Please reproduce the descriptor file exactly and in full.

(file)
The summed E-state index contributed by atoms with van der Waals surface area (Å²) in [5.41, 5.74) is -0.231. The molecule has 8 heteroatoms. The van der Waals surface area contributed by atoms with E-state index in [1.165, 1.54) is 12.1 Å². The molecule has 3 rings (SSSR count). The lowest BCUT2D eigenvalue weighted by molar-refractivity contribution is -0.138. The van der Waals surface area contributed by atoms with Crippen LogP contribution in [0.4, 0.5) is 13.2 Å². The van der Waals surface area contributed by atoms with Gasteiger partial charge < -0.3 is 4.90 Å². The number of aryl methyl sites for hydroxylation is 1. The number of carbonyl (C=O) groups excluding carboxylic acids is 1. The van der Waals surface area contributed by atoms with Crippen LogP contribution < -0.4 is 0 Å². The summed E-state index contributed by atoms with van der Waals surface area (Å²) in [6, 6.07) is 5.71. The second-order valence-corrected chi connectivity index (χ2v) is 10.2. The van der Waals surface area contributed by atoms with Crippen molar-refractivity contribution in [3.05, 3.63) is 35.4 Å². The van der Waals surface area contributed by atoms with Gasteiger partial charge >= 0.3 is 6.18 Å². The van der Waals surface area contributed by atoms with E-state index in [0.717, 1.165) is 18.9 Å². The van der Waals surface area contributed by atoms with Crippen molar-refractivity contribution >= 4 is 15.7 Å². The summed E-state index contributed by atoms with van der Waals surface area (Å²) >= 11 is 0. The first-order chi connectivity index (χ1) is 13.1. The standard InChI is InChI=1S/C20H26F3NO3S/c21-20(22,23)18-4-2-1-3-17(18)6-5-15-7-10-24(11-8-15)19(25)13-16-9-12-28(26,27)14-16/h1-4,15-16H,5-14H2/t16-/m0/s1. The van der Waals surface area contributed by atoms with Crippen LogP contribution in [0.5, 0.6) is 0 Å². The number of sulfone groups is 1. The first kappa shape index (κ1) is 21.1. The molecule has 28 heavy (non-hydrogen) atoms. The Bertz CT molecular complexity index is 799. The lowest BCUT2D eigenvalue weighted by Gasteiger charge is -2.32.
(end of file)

The summed E-state index contributed by atoms with van der Waals surface area (Å²) in [5.41, 5.74) is -0.231. The molecule has 8 heteroatoms. The van der Waals surface area contributed by atoms with E-state index in [1.165, 1.54) is 12.1 Å². The molecule has 3 rings (SSSR count). The lowest BCUT2D eigenvalue weighted by molar-refractivity contribution is -0.138. The van der Waals surface area contributed by atoms with Crippen LogP contribution in [0.4, 0.5) is 13.2 Å². The van der Waals surface area contributed by atoms with Gasteiger partial charge < -0.3 is 4.90 Å². The number of aryl methyl sites for hydroxylation is 1. The number of carbonyl (C=O) groups excluding carboxylic acids is 1. The van der Waals surface area contributed by atoms with Crippen LogP contribution < -0.4 is 0 Å². The summed E-state index contributed by atoms with van der Waals surface area (Å²) in [6, 6.07) is 5.71. The second-order valence-corrected chi connectivity index (χ2v) is 10.2. The van der Waals surface area contributed by atoms with Crippen molar-refractivity contribution in [3.05, 3.63) is 35.4 Å². The van der Waals surface area contributed by atoms with Gasteiger partial charge >= 0.3 is 6.18 Å². The van der Waals surface area contributed by atoms with E-state index in [0.717, 1.165) is 18.9 Å². The van der Waals surface area contributed by atoms with Crippen molar-refractivity contribution >= 4 is 15.7 Å². The summed E-state index contributed by atoms with van der Waals surface area (Å²) >= 11 is 0. The first-order chi connectivity index (χ1) is 13.1. The standard InChI is InChI=1S/C20H26F3NO3S/c21-20(22,23)18-4-2-1-3-17(18)6-5-15-7-10-24(11-8-15)19(25)13-16-9-12-28(26,27)14-16/h1-4,15-16H,5-14H2/t16-/m0/s1. The van der Waals surface area contributed by atoms with Crippen LogP contribution in [0.5, 0.6) is 0 Å². The number of sulfone groups is 1. The first kappa shape index (κ1) is 21.1. The molecule has 28 heavy (non-hydrogen) atoms. The Bertz CT molecular complexity index is 799. The lowest BCUT2D eigenvalue weighted by Gasteiger charge is -2.32.